In 1917, at the height of World War I, Wisconsin Sen. Robert M. La Follette caused quite a stir when he suggested that one of the best ways to support the US troops fighting in Europe was to expose and challenge American corporations that engage in all forms of war profiteering. Even as attention is focused abroad on battles still raging, La Follette said, it is important to remain ever mindful “that there are enemies of democracy in the homeland.”
“These,” the Senator continued, “are the powers of special privilege that take advantage of the opportunity which war affords to more firmly entrench themselves in their control of government and industry. These interests are amassing enormous fortunes out of the world’s misery.”
More than 85 years later, America finds itself embedded in a very different conflict, yet La Follette’s words still ring true. No matter what Americans think about the Bush Administration’s preemptive invasion of Iraq, there should be broad agreement on the need to ensure that corporations do not turn the war and its aftermath into a bonanza for their bottom lines and a boondoggle for US taxpayers. In other words: Now that the statues of Saddam Hussein have been toppled, it is time to topple the war profiteers. But where to begin?
Recent days have brought news of the awarding of a contract worth up to $680 million to rebuild Iraqi roads, schools, sewers and hospitals damaged in the war. Bechtel, which is jokingly referred to in business circles as Bushtel, donated $1.3 million to political candidates during the last two election cycles — with most of it going into the coffers of Republican campaigns, including the 2000 Bush for President effort. Surely, Bechtel is an attractive target for a Congressional investigation of war profiteering–like those begun after World War I and during World War II.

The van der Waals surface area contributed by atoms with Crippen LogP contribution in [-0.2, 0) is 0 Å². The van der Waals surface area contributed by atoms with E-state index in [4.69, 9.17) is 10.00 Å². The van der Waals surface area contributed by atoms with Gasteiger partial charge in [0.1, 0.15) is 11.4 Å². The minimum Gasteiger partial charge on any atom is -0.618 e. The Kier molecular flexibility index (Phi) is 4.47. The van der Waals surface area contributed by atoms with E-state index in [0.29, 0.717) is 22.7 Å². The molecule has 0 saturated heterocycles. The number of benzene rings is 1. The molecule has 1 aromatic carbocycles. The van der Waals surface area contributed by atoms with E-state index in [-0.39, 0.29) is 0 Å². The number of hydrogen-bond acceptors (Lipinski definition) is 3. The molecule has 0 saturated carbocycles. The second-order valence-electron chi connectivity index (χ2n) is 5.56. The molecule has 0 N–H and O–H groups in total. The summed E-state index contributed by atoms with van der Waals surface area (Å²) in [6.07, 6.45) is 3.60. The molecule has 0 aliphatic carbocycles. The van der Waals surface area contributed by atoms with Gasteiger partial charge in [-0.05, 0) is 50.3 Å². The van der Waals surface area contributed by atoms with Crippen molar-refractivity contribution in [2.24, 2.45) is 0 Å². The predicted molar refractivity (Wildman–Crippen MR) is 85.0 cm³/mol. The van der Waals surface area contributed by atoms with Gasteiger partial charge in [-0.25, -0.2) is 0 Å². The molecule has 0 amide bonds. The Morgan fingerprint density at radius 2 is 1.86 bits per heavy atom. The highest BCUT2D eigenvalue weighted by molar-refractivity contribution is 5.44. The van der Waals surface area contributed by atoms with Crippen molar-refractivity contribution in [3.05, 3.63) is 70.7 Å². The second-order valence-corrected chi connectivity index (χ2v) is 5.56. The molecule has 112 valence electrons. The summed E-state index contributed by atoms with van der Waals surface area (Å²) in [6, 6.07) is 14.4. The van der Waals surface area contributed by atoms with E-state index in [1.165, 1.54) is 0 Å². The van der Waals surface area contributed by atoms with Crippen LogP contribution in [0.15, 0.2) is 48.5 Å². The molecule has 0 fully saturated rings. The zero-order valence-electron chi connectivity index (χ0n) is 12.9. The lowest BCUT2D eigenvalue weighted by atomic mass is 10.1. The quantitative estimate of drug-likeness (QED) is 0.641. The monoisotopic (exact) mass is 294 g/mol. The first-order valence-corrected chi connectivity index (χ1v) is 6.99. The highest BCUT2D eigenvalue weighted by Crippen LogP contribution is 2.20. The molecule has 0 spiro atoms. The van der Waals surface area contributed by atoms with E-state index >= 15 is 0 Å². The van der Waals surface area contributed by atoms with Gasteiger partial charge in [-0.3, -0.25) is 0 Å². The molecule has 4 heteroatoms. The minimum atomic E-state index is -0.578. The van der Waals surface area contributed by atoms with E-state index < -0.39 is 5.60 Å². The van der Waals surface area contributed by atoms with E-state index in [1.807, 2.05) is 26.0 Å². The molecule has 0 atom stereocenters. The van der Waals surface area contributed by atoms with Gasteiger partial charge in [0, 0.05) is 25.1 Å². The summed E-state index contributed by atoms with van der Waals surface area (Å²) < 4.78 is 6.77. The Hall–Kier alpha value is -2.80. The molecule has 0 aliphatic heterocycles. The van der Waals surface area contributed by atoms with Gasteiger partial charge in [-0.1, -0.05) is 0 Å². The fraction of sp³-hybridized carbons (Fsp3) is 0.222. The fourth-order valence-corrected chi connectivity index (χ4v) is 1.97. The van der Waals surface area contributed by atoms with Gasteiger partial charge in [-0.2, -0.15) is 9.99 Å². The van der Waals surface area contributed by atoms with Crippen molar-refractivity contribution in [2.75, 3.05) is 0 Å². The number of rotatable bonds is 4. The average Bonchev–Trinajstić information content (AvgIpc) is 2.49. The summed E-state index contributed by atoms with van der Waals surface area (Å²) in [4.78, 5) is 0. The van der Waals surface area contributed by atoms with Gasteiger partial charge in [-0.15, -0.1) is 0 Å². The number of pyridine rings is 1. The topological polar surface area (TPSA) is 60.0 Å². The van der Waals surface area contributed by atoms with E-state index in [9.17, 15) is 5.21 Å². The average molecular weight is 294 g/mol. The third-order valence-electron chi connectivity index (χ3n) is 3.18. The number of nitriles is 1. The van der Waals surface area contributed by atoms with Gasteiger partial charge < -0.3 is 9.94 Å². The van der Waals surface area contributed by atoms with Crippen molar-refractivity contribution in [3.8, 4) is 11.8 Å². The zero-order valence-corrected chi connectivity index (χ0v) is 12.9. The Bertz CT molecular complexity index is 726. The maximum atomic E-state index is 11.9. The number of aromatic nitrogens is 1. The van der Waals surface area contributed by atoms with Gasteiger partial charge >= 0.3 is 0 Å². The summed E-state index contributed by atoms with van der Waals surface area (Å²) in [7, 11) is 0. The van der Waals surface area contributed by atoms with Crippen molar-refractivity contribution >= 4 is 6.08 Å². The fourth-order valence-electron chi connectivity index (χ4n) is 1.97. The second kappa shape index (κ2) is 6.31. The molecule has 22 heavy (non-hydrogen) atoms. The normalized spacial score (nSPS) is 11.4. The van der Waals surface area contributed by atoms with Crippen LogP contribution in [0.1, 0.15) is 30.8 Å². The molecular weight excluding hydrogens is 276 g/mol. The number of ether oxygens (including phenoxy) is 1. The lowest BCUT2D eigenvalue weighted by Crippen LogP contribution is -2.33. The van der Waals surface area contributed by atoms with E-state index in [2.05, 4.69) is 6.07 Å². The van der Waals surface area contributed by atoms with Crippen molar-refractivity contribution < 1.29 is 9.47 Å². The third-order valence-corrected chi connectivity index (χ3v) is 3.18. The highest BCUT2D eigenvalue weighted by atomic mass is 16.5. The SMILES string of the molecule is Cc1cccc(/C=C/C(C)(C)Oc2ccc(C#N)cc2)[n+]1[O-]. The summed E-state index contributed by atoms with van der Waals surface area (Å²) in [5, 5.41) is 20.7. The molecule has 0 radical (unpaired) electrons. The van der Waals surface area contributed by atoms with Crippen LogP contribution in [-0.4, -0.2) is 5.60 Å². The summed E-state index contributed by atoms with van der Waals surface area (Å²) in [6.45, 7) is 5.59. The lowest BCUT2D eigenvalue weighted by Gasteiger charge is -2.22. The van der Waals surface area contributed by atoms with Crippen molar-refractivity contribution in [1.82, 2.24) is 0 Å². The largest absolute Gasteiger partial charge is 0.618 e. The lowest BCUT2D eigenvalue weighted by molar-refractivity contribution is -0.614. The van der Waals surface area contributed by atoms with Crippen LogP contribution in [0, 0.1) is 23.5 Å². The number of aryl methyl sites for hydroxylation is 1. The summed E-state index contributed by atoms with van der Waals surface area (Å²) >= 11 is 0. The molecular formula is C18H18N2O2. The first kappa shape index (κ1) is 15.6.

But if Congress is going to get serious about war profiteering, there is no better place to begin than the Texas-based Halliburton Corp. energy conglomerate that Vice-President Dick Cheney once headed. According to a letter from the Army Corps of Engineers released this week, a Pentagon contract given without competition to a Halliburton subsidiary to fight oil well fires in Iraq is worth as much as $7 billion over two years.
The contract allows Kellogg Brown & Root, the Halliburton subsidiary, to collect as much as a 7 percent profit. That could amount to $490 million.
Cheney, who collected more than $33 million in compensation from Halliburton when he quit to become vice president–and who still receives deferred compensation from the company of about $180,000 a year–says that he has not intervened on behalf of his old company. And National Security Council spokesman Michael Anton says, “The White House has no role in selecting individual contractors.”
But Kellogg Brown & Root has had quite a run of luck since the Bush Administration took over. The federal government and the Pentagon have paid the firm tens of millions of dollars to build cells for detainees at Guantanamo Bay in Cuba. And the company is earning hundreds of millions as the exclusive logistics supplier for the Navy and the Army, providing services like cooking, construction, power generation and fuel transportation. The best accounting so far available suggests that, between October 2000 and March 2002, the government awarded Kellogg Brown & Root work worth more than $624 million.
Two senior members of the US House–Henry Waxman, D-Calif., and John Dingell, D-Mich.–have asked the General Accounting Office, the investigative arm of Congress, to review contracts received over the last two years by Halliburton and its subsidiaries. “The ties between the vice president and Halliburton have raised concerns about whether the company has received favorable treatment from the Administration,” Waxman and Dingell bluntly declared in their letter to the GAO.
The investigation of Halliburton should coincide with congressional action to tighten procedures for awarding government contracts and with steps to ensure that corporations are prevented from profiteering in wartime or its aftermath–as in World War II, when the chair of the Senate’s Special Committee to Investigate the National Defense Program referred to war profiteering as “treason.” That Senator was Harry Truman.